A friend recently asked, “if you could choose to be born into any time period in history, what would it be”. The group of people within earshot chose the American Revolution, the California Gold Rush, the discovery of the new world and the fall of Rome—among other historical periods. My choice was simple: I’d choose today.
As individuals living in the U.S. today we have the most accessible opportunities to make an impact of any point in history and technology is the engine behind that opportunity. Some say technology has reached its peak and the bubble pop is coming soon. But they are missing the importance that technology has today, versus 2001.
Let’s look at several examples of how technology is changing the world we live in for the better.
Medical research: Breakthroughs in medical research are speeding up thanks to technologies like DNA sequencing, personalized medicine, electronic health records, and the newly released Apple Research Kit.
Entertainment: Aside from softer seating and HD pictures, the movie theater experience has not changed. Yet ticket prices have increased dramatically. Enter Netflix, a technology company allowing you to watch on-demand HD movies and TV shows at home. You can now have a three-month subscription to unlimited content on Netflix for the price of one date night at the movies.
Travel: Tech companies like AirBnb now book more rooms globally than Hilton Hotels. Google self-driving cars are already on the roads in several states and Uber is making sure consumers are comfortable adopting the on-demand transportation that comes with autonomous vehicles.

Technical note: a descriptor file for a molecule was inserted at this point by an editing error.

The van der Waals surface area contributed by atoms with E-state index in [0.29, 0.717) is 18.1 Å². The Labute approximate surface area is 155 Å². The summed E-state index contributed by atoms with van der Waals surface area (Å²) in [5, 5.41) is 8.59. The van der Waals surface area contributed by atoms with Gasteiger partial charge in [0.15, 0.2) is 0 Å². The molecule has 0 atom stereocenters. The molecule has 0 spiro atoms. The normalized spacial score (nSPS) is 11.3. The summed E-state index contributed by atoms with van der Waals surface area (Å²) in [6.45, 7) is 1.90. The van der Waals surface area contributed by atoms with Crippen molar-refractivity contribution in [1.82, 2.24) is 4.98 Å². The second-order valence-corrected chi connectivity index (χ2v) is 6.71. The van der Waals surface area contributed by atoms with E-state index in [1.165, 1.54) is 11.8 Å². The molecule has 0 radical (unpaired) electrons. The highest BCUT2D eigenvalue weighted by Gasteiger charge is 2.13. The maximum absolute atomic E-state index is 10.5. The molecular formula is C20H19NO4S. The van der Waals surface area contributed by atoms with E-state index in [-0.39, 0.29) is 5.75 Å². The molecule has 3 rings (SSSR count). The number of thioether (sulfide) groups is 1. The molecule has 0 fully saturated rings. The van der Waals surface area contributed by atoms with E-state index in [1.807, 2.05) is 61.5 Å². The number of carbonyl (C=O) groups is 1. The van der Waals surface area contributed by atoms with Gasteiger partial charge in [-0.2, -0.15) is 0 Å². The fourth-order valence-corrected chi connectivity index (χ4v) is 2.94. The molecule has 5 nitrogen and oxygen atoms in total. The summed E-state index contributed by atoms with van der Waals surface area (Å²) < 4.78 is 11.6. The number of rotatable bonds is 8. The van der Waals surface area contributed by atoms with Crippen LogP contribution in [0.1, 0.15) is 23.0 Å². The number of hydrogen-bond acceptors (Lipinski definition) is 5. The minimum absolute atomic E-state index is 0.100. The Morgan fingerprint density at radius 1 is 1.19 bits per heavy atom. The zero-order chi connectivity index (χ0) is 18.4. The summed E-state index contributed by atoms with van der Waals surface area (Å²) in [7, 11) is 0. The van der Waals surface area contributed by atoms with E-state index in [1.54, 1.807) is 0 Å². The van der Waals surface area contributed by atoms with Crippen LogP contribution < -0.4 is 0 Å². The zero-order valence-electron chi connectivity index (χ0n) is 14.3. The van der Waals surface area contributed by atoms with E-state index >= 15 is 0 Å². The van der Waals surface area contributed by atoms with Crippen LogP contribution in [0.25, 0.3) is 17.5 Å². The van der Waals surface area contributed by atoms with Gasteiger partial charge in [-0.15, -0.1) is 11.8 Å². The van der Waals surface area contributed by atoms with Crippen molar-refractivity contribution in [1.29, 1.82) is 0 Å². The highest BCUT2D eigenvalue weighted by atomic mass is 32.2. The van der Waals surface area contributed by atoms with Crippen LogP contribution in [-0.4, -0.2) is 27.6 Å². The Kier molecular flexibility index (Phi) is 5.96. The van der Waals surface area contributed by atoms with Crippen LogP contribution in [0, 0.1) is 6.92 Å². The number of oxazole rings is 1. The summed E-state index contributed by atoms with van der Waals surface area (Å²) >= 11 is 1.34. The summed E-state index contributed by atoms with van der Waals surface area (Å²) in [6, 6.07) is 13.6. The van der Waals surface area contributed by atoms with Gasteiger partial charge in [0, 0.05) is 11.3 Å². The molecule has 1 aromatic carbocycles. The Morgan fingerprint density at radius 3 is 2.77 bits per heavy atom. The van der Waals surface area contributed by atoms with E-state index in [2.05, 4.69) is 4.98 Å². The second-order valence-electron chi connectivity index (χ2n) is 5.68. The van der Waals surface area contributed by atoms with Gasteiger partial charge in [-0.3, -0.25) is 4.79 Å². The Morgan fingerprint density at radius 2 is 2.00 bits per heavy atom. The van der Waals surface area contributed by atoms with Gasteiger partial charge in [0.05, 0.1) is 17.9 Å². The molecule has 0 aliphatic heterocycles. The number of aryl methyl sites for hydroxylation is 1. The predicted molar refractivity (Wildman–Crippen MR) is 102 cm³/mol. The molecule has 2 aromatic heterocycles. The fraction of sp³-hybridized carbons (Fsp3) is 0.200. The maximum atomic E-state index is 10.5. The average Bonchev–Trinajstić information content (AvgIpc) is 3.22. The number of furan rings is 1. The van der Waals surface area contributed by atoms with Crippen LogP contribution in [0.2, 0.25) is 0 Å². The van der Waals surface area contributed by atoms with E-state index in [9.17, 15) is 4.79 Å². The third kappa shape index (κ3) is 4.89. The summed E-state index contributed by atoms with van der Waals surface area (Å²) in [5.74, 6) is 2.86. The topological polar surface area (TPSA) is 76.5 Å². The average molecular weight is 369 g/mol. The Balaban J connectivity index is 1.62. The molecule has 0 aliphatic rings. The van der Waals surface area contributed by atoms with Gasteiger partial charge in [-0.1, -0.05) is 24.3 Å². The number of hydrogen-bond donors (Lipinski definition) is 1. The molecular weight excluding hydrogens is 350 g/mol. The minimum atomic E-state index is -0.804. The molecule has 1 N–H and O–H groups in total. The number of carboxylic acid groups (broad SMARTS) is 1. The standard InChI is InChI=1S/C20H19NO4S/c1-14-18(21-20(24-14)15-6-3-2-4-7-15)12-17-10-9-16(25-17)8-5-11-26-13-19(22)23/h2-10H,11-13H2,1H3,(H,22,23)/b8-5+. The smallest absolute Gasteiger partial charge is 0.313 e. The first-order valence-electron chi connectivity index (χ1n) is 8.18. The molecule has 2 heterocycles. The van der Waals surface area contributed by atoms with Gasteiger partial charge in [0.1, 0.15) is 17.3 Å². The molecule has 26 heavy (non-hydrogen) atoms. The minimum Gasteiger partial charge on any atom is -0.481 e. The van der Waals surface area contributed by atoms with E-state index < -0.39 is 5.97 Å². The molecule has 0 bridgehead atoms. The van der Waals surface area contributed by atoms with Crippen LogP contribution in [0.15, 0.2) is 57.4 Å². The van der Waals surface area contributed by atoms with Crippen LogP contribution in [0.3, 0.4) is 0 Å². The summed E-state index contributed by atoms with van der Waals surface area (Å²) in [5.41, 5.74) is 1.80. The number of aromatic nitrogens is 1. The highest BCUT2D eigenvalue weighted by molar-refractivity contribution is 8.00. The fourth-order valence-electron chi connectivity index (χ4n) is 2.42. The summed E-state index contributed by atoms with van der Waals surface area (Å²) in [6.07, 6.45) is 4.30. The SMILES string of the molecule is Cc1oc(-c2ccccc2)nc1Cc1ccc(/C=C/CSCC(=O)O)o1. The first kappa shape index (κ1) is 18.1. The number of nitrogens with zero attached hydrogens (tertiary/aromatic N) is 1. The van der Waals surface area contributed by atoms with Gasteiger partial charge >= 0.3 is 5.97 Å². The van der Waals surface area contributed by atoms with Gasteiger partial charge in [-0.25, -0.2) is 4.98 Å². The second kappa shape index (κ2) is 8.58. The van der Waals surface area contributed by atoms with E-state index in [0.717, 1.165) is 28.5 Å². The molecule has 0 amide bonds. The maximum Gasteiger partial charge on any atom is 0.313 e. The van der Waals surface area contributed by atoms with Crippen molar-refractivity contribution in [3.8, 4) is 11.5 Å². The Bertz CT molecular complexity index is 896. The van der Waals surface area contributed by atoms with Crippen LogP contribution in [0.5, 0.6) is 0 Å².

Maps: Printing out directions from MapQuest was cumbersome, yet better than a storing paper maps in our cars. Now Google Maps gives us a detailed map and the most efficient directions for any road trip across town or cross-country – in an app on our phones.
Media Consumption: Like many of my peers, nearly 100 percent of my media consumption comes via online technology. Tools like iPads, iPhones, Apple TV, Amazon Kindles and laptops have become the new Swiss Army knife for life in 2015.
Health and Wellness: FitBits help us track our personal physical activity data in real time, apps like Glow help mothers plan for a healthy maternity, and online programs like Sworkit give people a free personal trainer in their own house.
The great thing about technology today is that value can be—and is being—built on top of other technologies. You need not create the next internet protocol, the next Facebook social network, a new Fitbit device, an Apple iPhone or Nintendo gaming system. You can build on top of already existing products. Local startup companies are doing this already.
A few include:
Arkiver lets you upload pictures from your iPhone and have them shipped directly to a Walgreens printer.
Recovr offers stroke survivors virtual therapy at home – distributed via a Microsoft Kinect gaming console.
Chartspan gives families control of their medical records on an iPhone
The Graphic Cow Company designs and prints on apparel that is made by other brands.
When people say that the golden age of tech has passed, I do not envy their glass-is-half-empty views. Think through the positive influence technology has had on modern life and imagine how much further we have to go in the development as well as distribution of technology.
Thanks to technology we live in the age of opportunity. Many new opportunities exist—we just have to create them. There is no greater time to exist than today. Do what you can, while you can.